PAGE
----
I’m working on my seventh historical novel, one set in the late Forties, a run-up to the Korean War. I’m not far along and it will be quite awhile before it’s completed. No title yet.

If you’d like to get a little taste, though, here is the opening scene:

Jake Weaver lost his footing as the boat lurched sharply to starboard. Salt spray whipped at his face, stung his eyes.

“What—”  he started.

“Communist patrol boat,” said the skipper, spinning the wheel and shouting to be heard over the roar of the motors. “Gotta try an’ evade. They’re not supposed to fire on U.S. vessels but those crazy fools sometimes do . . . Yeoman, man your gun, just in case.”

“Aye, aye, sir.” A sailor hopped over to the .50-caliber. That he get there so nimbly impressed Jake — this old PT boat was jerking around like a wild horse. Jake half stood, half crouched, hanging for dear life onto a cable spar.

On this cold, eerie night on the Formosa Strait, he was bound for Taipei. He hoped like hell he’d get there. He’d been in China on assignment from the International News Service to report on the civil war there. Now planes and Navy craft were pulling Americans out of there — government people, missionaries, journalists — because the Reds, damn it, were winning.

Jake seldom got seasick but his gut churned with queasiness. Felt like a blender was chewing up gobs of green gunk down there. Be damned embarrassing if he threw up in front of these men.

In the distance he saw a searchlight pierce the inky blackness, a shaft of blue-white light beginning to slither over the waves. Must be the commie boat, maybe a mile away. He wished it was twenty miles. Or a hundred.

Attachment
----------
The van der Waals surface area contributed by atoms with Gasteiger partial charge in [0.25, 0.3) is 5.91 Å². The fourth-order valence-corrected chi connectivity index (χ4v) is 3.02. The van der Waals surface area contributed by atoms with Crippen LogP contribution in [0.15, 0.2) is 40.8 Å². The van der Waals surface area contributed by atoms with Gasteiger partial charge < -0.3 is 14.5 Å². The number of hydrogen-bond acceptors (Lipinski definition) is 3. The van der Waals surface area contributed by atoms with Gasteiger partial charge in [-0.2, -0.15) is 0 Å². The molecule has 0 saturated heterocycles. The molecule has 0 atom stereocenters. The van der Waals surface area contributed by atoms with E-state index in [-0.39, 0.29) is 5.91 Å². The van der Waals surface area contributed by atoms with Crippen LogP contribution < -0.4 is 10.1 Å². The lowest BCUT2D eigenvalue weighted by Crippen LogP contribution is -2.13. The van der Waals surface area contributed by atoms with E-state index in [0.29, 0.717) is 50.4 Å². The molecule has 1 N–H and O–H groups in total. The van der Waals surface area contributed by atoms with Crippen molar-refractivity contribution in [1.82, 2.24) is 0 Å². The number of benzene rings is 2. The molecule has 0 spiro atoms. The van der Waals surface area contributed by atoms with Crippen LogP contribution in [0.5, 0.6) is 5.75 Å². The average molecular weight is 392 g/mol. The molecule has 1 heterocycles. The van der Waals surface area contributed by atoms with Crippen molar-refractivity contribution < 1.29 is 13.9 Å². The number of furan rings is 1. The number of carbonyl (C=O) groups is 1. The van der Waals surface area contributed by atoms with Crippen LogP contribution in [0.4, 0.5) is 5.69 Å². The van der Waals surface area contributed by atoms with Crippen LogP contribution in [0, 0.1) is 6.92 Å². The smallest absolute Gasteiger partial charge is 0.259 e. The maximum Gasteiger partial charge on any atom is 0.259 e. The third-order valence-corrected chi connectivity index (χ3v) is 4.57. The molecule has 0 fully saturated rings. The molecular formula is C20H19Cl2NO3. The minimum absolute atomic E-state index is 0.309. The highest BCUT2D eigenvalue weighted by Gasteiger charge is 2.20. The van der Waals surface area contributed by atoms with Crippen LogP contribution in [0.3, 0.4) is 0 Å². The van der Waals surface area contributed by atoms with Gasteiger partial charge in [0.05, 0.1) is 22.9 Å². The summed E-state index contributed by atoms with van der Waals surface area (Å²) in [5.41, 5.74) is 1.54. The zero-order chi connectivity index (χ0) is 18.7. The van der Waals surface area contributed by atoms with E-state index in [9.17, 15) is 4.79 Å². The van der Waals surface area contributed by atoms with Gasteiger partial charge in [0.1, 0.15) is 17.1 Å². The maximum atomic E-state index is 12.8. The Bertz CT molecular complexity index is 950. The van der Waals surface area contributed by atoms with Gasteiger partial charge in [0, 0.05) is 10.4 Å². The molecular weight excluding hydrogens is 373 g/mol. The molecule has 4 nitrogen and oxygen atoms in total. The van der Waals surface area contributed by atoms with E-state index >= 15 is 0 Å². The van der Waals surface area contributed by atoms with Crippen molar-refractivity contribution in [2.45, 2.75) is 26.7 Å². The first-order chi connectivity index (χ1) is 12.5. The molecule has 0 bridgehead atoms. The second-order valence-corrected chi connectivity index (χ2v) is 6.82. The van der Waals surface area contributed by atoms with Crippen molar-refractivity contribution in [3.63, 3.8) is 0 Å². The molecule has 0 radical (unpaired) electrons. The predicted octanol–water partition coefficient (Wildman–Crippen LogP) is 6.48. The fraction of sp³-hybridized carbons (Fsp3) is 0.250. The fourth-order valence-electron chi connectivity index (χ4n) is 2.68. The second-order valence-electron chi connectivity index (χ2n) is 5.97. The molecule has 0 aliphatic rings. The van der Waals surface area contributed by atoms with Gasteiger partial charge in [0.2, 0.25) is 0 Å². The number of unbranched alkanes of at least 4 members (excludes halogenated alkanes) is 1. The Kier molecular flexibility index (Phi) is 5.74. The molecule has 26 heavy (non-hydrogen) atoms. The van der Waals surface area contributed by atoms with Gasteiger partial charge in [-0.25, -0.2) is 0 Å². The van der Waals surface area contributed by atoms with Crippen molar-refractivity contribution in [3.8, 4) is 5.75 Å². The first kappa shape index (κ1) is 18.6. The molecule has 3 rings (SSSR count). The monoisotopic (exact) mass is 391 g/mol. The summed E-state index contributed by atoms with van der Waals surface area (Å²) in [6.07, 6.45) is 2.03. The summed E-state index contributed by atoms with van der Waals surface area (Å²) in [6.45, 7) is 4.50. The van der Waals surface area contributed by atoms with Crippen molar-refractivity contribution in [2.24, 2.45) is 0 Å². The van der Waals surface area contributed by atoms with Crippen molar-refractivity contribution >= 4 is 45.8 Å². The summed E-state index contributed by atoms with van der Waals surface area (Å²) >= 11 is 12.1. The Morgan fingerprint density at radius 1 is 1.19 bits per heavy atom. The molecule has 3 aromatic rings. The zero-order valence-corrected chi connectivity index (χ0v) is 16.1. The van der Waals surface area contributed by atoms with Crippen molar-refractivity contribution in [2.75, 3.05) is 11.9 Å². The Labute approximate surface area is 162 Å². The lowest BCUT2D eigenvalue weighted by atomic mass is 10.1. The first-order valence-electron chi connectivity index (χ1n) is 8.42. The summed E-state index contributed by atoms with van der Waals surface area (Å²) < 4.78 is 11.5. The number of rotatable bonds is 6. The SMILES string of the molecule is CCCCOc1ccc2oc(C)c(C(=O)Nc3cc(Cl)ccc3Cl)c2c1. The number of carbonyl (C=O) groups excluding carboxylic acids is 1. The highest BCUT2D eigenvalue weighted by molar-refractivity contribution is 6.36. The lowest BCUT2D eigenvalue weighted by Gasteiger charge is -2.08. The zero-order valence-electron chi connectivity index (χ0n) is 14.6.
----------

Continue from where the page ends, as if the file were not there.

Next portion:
Just another crazy night in my crazy life, Jake told himself. It brought back to memory the night he’d flown into Nazi Germany six years before in a British bomber, a bomber that had been fired on by a German night fighter. He’d almost shit in his pants. And how later he’d shot and killed three Germans, figuring he must have been the only American civilian to have done anything like that. He sometimes saw their faces in his sleep.

The patrol boat seemed to draw closer but maybe that was his imagination — hard to judge distances on this heaving sea. The Reds had no right to fire on them but it could be a case of shoot first and ask questions later, maybe assuming this was one of Chiang Kai-shek’s Nationalist boats. Fear gnawed at Jake as much as the harsh wind.

Now the searchlight swept back and forth over the tossing ocean. Hunting, hunting, hunting.

“There’s a plane up there,” the skipper suddenly shouted. “You hear it?”

Jake did. Sounded like one of Chiang’s aging P-40s.

The searchlight swept upward, stabbing at the murky sky.

“Maybe those Reds over there mistake the sound of our motors for that plane.” The skipper nudged the throttle forward, urging more speed out of the twin Packard eights.

If I get out of this with my ass intact, Jake told himself, my next stop is Japan. Damn, he was cold. Cold and wet.


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